The Executive Committee of the Southern Baptist Convention is set to consider revising its constitutional amendment related to sex abuse, and may create a new committee to examine misconduct claims against churches.
In addition to sexual misconduct, the amendment revision will also address how churches deal with racism in their ranks.
According to Baptist Press, a denominational bylaws working group drafted proposed changes to the existing document, receiving contributions from and which were reviewed by current SBC president J.D. Greear, Executive Committee president Ronnie Floyd, Ethics & Religious Liberty Commission President Russell Moore, and Rachael Denhollander, who led the charge against USA Gymnastics doctor Larry Nassar and is an ardent voice for sexual abuse victims within evangelical churches.
"Over the last year," Greear said, "it has become clear the SBC needs a clearer process for responding to abuse, as well as qualified individuals speaking into the process who ensure that we are a convention of churches who adhere to the legal standards of reporting abuse.
“This standing credentials committee is an important step in that direction," the SBC president and pastor of The Summit Church in Durham, North Carolina, told the outlet.
"This committee would be charged with handling any issues that may arise as to whether a church is in cooperation with the SBC, including (but not limited to) complaints of sexual abuse."
He added that the committee ought to ask about whether a congregation has cooperated with authorities and met pastoral obligations per the standards set forth in Scripture, specifically Romans 13 and Matthew 18.
"The Southern Baptist Convention must get this right," said Floyd, who recently left his pastoral role at Cross Church in northwest Arkansas to lead the Executive Committee.
"Unquestionably, we must make a clear, compassionate, convictional, and compelling statement about this issue in every way we can. Every church must be a safe zone for our children," he continued, noting that Greear has made addressing sexual misconduct "a defining issue" during his term as SBC president.
The revision will be recommended before messengers in attendance at the denomination's annual meeting, which will take place next week in Birmingham, Alabama.
While the Southern Baptist Convention has no hierarchical clerical structure and is congregational in its approach to governance, it will not consider a church to be in "friendly cooperation" with the denomination if the church does not act in accordance with the new provisions, documents of the proposal given to BP show.
Heightened by greater attention given to abuse dynamics amid the #metoo and #churchtoo movements, the issue has come to the fore within the denomination.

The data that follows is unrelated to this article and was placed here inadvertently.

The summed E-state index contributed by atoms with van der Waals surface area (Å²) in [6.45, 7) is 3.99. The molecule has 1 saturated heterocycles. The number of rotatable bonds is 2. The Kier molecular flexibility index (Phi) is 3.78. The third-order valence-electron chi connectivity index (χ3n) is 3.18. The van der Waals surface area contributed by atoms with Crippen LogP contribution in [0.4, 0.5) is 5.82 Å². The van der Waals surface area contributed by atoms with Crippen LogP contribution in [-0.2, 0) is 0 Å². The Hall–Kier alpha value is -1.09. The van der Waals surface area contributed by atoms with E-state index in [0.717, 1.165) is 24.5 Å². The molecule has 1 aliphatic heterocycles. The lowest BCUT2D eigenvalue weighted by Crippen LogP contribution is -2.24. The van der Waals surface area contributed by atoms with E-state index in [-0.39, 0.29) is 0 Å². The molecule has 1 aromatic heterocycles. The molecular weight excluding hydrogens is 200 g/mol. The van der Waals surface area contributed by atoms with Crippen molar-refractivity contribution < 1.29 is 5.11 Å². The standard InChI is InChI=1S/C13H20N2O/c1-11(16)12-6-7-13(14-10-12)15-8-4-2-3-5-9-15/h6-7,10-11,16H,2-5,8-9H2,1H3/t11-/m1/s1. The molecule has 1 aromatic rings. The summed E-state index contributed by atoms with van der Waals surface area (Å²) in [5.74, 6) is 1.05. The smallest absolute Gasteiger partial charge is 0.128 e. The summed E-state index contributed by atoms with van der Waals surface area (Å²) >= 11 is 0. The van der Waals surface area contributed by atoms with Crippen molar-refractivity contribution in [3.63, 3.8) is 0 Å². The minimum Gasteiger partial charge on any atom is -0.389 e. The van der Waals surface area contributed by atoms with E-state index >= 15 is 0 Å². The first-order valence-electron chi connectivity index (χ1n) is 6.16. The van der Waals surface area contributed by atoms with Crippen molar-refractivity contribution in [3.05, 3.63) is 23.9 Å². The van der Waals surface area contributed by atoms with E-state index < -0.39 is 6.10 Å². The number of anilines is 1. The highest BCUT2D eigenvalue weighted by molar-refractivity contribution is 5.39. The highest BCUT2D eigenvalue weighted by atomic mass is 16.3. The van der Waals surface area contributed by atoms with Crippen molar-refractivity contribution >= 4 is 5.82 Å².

The proposed changes come a year after a reckoning of sorts occurred within the SBC in the lead-up to the 2018 annual meeting. In the months before that gathering, audio footage from an old interview emerged of former Southwestern Baptist Theological Seminary president Paige Patterson giving what many saw as poor advice to a woman who was being abused by her husband, in addition to other instances of sexual misconduct being mishandled within SBC churches and ministry entities also coming to light.
Earlier this year, the Houston Chronicle published an investigative report that found over 700 victims of alleged sexual abuse by 380 Southern Baptist leaders and volunteers since 1998.
Greear called the report "a warning sent from God" as he called on the SBC to repent. He pledged to make changes, including a proposal on creating a registry of offenders, to make churches safer.
In a Thursday statement, the ERLC's Moore called the proposal for a committee to assess sexual misconduct claims made against churches an "excellent step."
"No one policy in a church or in a denomination is enough, but this is a monumental advance, as part of a larger, concerted effort at education, equipping, and response," he said.
"Having a better process for helping us to know when a church is or is not in friendly cooperation is positive and healthy. That's especially true when it comes to churches that are negligent, or complicit, in the abuse of vulnerable people."
This is a long-term effort, he said.
"This is not a one-year issue, but an ongoing project requiring constant vigilance and reform. I am thankful for this great move in such a direction, and I support it wholeheartedly."
Per its website, the theme of this year's SBC annual meeting is "Gospel Above All," anchored in 1 Corinthians 15:3-4.